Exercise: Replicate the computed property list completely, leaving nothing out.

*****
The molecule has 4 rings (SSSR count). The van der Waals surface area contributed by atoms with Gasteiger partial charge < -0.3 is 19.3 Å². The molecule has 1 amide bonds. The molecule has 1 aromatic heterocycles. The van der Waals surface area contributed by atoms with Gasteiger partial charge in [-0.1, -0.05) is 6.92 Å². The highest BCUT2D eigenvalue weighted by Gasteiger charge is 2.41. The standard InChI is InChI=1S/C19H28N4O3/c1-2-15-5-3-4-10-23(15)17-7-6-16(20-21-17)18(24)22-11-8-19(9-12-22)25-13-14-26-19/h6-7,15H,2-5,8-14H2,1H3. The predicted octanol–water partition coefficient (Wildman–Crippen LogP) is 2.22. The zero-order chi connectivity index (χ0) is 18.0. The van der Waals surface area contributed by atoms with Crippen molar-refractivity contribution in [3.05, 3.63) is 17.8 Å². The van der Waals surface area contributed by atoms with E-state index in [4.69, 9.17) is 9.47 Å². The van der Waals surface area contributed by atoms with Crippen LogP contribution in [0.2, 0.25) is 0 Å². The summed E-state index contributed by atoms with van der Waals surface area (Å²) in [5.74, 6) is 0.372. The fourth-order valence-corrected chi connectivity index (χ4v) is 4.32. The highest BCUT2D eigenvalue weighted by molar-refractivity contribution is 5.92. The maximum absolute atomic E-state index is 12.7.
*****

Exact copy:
The molecule has 4 rings (SSSR count). The van der Waals surface area contributed by atoms with Gasteiger partial charge < -0.3 is 19.3 Å². The molecule has 1 amide bonds. The molecule has 1 aromatic heterocycles. The van der Waals surface area contributed by atoms with Gasteiger partial charge in [-0.1, -0.05) is 6.92 Å². The highest BCUT2D eigenvalue weighted by Gasteiger charge is 2.41. The standard InChI is InChI=1S/C19H28N4O3/c1-2-15-5-3-4-10-23(15)17-7-6-16(20-21-17)18(24)22-11-8-19(9-12-22)25-13-14-26-19/h6-7,15H,2-5,8-14H2,1H3. The predicted octanol–water partition coefficient (Wildman–Crippen LogP) is 2.22. The zero-order chi connectivity index (χ0) is 18.0. The van der Waals surface area contributed by atoms with Crippen molar-refractivity contribution in [3.05, 3.63) is 17.8 Å². The van der Waals surface area contributed by atoms with E-state index in [4.69, 9.17) is 9.47 Å². The van der Waals surface area contributed by atoms with Crippen LogP contribution in [0.2, 0.25) is 0 Å². The summed E-state index contributed by atoms with van der Waals surface area (Å²) in [5.74, 6) is 0.372. The fourth-order valence-corrected chi connectivity index (χ4v) is 4.32. The highest BCUT2D eigenvalue weighted by molar-refractivity contribution is 5.92. The maximum absolute atomic E-state index is 12.7.